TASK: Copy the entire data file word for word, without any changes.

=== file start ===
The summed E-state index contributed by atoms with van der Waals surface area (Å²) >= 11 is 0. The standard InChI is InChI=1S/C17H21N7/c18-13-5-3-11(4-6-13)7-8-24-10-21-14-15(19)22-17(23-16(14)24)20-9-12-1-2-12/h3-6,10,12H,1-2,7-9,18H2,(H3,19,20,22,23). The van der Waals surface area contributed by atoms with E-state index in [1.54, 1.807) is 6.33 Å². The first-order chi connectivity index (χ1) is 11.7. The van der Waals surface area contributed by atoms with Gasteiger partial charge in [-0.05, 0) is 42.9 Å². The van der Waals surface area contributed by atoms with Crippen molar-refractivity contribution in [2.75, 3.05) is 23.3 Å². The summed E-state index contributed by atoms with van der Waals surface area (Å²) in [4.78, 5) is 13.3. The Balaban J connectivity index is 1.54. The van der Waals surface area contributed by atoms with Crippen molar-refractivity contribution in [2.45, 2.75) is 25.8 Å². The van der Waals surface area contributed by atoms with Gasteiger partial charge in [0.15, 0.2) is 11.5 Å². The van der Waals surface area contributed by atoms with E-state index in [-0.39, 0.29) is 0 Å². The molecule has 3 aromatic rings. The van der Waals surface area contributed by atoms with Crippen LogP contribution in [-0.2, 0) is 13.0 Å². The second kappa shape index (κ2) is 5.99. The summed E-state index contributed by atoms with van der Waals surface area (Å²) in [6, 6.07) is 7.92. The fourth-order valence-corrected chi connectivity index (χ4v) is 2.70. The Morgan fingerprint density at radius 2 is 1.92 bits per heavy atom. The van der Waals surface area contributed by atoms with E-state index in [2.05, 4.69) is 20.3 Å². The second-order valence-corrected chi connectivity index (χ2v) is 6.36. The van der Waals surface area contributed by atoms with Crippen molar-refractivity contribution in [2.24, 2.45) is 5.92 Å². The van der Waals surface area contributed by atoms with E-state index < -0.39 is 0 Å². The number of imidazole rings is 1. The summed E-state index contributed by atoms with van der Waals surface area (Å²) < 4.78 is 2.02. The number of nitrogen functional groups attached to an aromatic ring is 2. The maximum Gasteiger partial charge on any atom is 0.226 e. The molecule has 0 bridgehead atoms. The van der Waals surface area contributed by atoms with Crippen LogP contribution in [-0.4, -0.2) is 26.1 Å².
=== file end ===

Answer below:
The summed E-state index contributed by atoms with van der Waals surface area (Å²) >= 11 is 0. The standard InChI is InChI=1S/C17H21N7/c18-13-5-3-11(4-6-13)7-8-24-10-21-14-15(19)22-17(23-16(14)24)20-9-12-1-2-12/h3-6,10,12H,1-2,7-9,18H2,(H3,19,20,22,23). The van der Waals surface area contributed by atoms with E-state index in [1.54, 1.807) is 6.33 Å². The first-order chi connectivity index (χ1) is 11.7. The van der Waals surface area contributed by atoms with Gasteiger partial charge in [-0.05, 0) is 42.9 Å². The van der Waals surface area contributed by atoms with Crippen molar-refractivity contribution in [2.75, 3.05) is 23.3 Å². The summed E-state index contributed by atoms with van der Waals surface area (Å²) in [4.78, 5) is 13.3. The Balaban J connectivity index is 1.54. The van der Waals surface area contributed by atoms with Crippen molar-refractivity contribution in [2.45, 2.75) is 25.8 Å². The van der Waals surface area contributed by atoms with Gasteiger partial charge in [0.15, 0.2) is 11.5 Å². The van der Waals surface area contributed by atoms with E-state index in [-0.39, 0.29) is 0 Å². The molecule has 3 aromatic rings. The van der Waals surface area contributed by atoms with Crippen LogP contribution in [-0.2, 0) is 13.0 Å². The second kappa shape index (κ2) is 5.99. The summed E-state index contributed by atoms with van der Waals surface area (Å²) in [6, 6.07) is 7.92. The fourth-order valence-corrected chi connectivity index (χ4v) is 2.70. The Morgan fingerprint density at radius 2 is 1.92 bits per heavy atom. The van der Waals surface area contributed by atoms with E-state index in [2.05, 4.69) is 20.3 Å². The second-order valence-corrected chi connectivity index (χ2v) is 6.36. The van der Waals surface area contributed by atoms with Crippen molar-refractivity contribution in [2.24, 2.45) is 5.92 Å². The van der Waals surface area contributed by atoms with E-state index < -0.39 is 0 Å². The number of imidazole rings is 1. The summed E-state index contributed by atoms with van der Waals surface area (Å²) < 4.78 is 2.02. The number of nitrogen functional groups attached to an aromatic ring is 2. The maximum Gasteiger partial charge on any atom is 0.226 e. The molecule has 0 bridgehead atoms. The van der Waals surface area contributed by atoms with Crippen LogP contribution in [-0.4, -0.2) is 26.1 Å².